We shall give a proof for our one-time ring signature scheme.

These are the properties to be established:

**Linkability**. Given all the secret keys {xi}ni=1 for a set S it is impossible to produce n + 1 valid signatures σ1, σ2, . . . , σn+1, such that all of them pass the LNK phase (i.e. with n+1 different key images Ii). This property implies the double spending protection in Dynex.**Exculpability**. Given set S, at most n−1 corresponding private keys xi (excluding i = j) and the image Ij of the keys xj it is impossible to produce a valid signature σ with Ij. This property implies theft protection in the context of Dynex.**Unforgeability**. Given only a public keys set S it is impossible to produce a valid signature σ.**Anonymity**. Given a signature σ and the corresponding set S it is impossible to determine the secret index j of the signer with a probability p > n1 .

## Linkability

**Theorem 1**. *Our one-time ring signature scheme is linkable under the random oracle model. Proof. Suppose an adversary can produce n + 1 valid signatures σi with key images Ii = Ij for any i,j ∈ [1…n]. Since #S = n, at least one Ii = xiHp(Pi) for every i. Consider the corresponding signature σ = (I, c1, . . . , cn, r1, . . . , rn). VER(σ) = “true”, this means that*

The first two equalities imply

where logA B informally denotes the discrete logarithm of B to the base A.

We note that i : xi = logHp(Pi) I implies that all ci’s are uniquely determined. The third equality forces the adversary to find a pre-image of Hs to succeed in the attack, an event whose probability is considered to be negligible.

## Exculpability

**Theorem 2.** *Our one-time ring signature scheme is exculpable under the discrete logarithm assumption in the random oracle model.*

Proof. Suppose an adversary can produce a valid signature σ = (I,c1,…,cn,r1,…,rn) with I =xjHP(Pj)withgiven{xi |i=1,…,j−1,j+1,…,n}. Then,wecanconstructanalgorithm A which solves the discrete logarithm problem in E(Fq).

Suppose inst = (G,P) ∈ E(Fq) is a given instance of the DLP and the goal is to get s, such that P = sG. Using the standard technique, A simulates the random and signing oracles and makes the adversary produce two valid signatures with Pj = P in the set S:

σ = (I,c1,…,cn,r1,…,rn) and σ′ = (I,c′1,…,c′n,r1′ ,…,rn′ ).

Since I = xjHp(Pj) in both signatures we compute xj = logHp(Pj) I = (r j − r j′) / (c′j−cj) mod l

A outputs xj because Lj =rjG+cjPj =rj′G+c′jPj andPj=P.

## Unforgeability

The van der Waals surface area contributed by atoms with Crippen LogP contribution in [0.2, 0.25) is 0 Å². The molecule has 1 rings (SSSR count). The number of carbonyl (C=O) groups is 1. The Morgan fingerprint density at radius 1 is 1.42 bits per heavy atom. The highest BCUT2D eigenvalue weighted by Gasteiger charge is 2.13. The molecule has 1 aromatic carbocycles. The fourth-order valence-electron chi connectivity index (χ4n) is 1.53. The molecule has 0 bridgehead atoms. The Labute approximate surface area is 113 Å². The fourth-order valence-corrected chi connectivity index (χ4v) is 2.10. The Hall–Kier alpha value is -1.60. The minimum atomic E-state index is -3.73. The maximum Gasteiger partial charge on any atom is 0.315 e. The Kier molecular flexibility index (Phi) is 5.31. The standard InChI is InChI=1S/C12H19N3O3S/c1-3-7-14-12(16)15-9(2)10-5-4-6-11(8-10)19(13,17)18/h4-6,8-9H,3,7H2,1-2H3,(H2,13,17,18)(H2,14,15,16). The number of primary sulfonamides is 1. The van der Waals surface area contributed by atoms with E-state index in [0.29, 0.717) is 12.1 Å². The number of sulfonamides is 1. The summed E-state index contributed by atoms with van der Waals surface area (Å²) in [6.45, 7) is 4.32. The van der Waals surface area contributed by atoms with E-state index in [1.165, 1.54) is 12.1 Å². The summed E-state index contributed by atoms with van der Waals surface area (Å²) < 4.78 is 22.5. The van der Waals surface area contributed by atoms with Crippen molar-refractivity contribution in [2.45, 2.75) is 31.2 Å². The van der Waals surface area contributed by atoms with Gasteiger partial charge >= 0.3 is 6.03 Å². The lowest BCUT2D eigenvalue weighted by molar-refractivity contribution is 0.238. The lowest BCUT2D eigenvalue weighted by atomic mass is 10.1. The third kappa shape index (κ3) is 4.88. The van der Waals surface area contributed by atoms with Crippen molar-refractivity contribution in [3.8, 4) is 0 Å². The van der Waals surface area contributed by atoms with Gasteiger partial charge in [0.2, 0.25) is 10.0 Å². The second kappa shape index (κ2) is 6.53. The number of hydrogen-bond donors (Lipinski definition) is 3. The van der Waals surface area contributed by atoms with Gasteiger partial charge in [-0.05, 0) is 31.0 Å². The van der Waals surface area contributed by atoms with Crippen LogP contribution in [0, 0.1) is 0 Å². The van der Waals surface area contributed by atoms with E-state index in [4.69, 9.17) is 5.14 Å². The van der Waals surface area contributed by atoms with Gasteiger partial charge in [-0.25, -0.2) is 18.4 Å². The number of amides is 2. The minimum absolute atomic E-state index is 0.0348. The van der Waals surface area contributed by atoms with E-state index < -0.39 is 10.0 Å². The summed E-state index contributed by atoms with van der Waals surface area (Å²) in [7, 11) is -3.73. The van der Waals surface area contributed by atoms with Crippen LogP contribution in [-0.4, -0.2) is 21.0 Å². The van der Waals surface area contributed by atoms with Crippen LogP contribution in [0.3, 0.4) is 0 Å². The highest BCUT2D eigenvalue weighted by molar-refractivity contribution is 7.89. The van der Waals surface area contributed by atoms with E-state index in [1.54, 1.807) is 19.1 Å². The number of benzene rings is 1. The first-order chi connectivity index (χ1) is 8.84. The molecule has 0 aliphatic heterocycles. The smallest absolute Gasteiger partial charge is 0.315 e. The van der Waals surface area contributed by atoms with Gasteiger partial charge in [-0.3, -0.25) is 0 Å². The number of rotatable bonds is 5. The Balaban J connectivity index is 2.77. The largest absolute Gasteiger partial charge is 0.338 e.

Unforgeability is just an implication of both linkability and excul- pability.

**Theorem 3**. *If a one-time ring signature scheme is linkable and exculpable, then it is unforgeable.*

Proof. Suppose an adversary can forge a signature for a given set S: σ0 = (I0,…). Consider all valid signatures (produced by the honest signers) for the same message m and the set S: σ1, σ2, . . . , σn. There are two possible cases:

1. I0 ∈ {Ii}ni=1. Which contradicts exculpability.

2. I0 Ii}ni=1. Which contradicts linkability.

## Anonymity

**Theorem 4**. *Our one-time ring signature scheme is anonymous under the decisional Diffie- Hellman assumption in the random oracle model.*

Proof. Suppose an adversary can determine the secret index j of the Signer with a probability p = n1 + ε. Then, we can construct algorithm A which solves the decisional Diffie-Hellman problem in E(Fq) with the probability 12 + 2ε .

Let inst = (G1,G2,Q1,Q2) ∈ E(Fq) be the instance of DDH and the goal to determine if logG1 Q1 = logG2 Q2. A feeds the adversary with valid signature σ0 = (I,…), where Pj = xjG1 = Q1 and I = Q2 and simulates oracle Hp, returning G2 for query Hp(Pj).

The adversary returns k as his guess for the index i: I = xiHP (Pi). If k = j, then A returns 1 (for “yes”) otherwise a random r ∈ {1, 0}. The probability of the right choice is com- puted as in [24]: 12 +Pr(1 | inst ∈ DDH)−Pr(1 | inst ∈/ DDH) = 12 +Pr(k = j | inst ∈ DDH)+ Pr(k = j | inst ∈ DDH)·Pr(r = 1)−Pr(k = j | inst ∈/ DDH)−Pr(k = j | inst ∈/ DDH)·Pr(r = 0) = (1/2) +(1/n) +ε+( (n−1)/n−ε)·(1/2) − (1/n) − (n−1)/n ·1/2 =1/2 +ε/2

In fact, the result should be reduced by the probability of collision in Hs, but this value is considered to be negligible.

## Notes on the hash function Hp

We defined Hp as deterministic hash function E(Fq) → E(Fq). None of the proofs demands Hp to be an ideal cryptographic hash function. It’s main purpose is to get a pseudo-random base for image key I = xHp(xG) in some determined way.

With fixed base (I = xG2) the following scenario is possible:

1. Alice sends two standard transactions to Bob, generating one-time tx-keys: P2 = Hs(r1A)G+ B and P1 = Hs(r2A)G + B.

2. Bob recovers corresponding one-time private tx-keys x1 and x2 and spends the outputs with valid signatures and images keys I1 = x1G2 and I2 = x2G2.

3. Now Alice can link these signatures, checking the equality I1−I2 =? (Hs(r1A)−Hs(r2A))G2.

The problem is that Alice knows the linear correlation between public keys P1 and P2 and in case of fixed base G2 she also gets the same correlation between key images I1 and I2. Replacing G2 with Hp(xG2), which does not preserve linearity, fixes that flaw.

Reference: “Crypto Note v 2.0”; unknown author under the pseudonym Nicolas van Saberhagen; 2013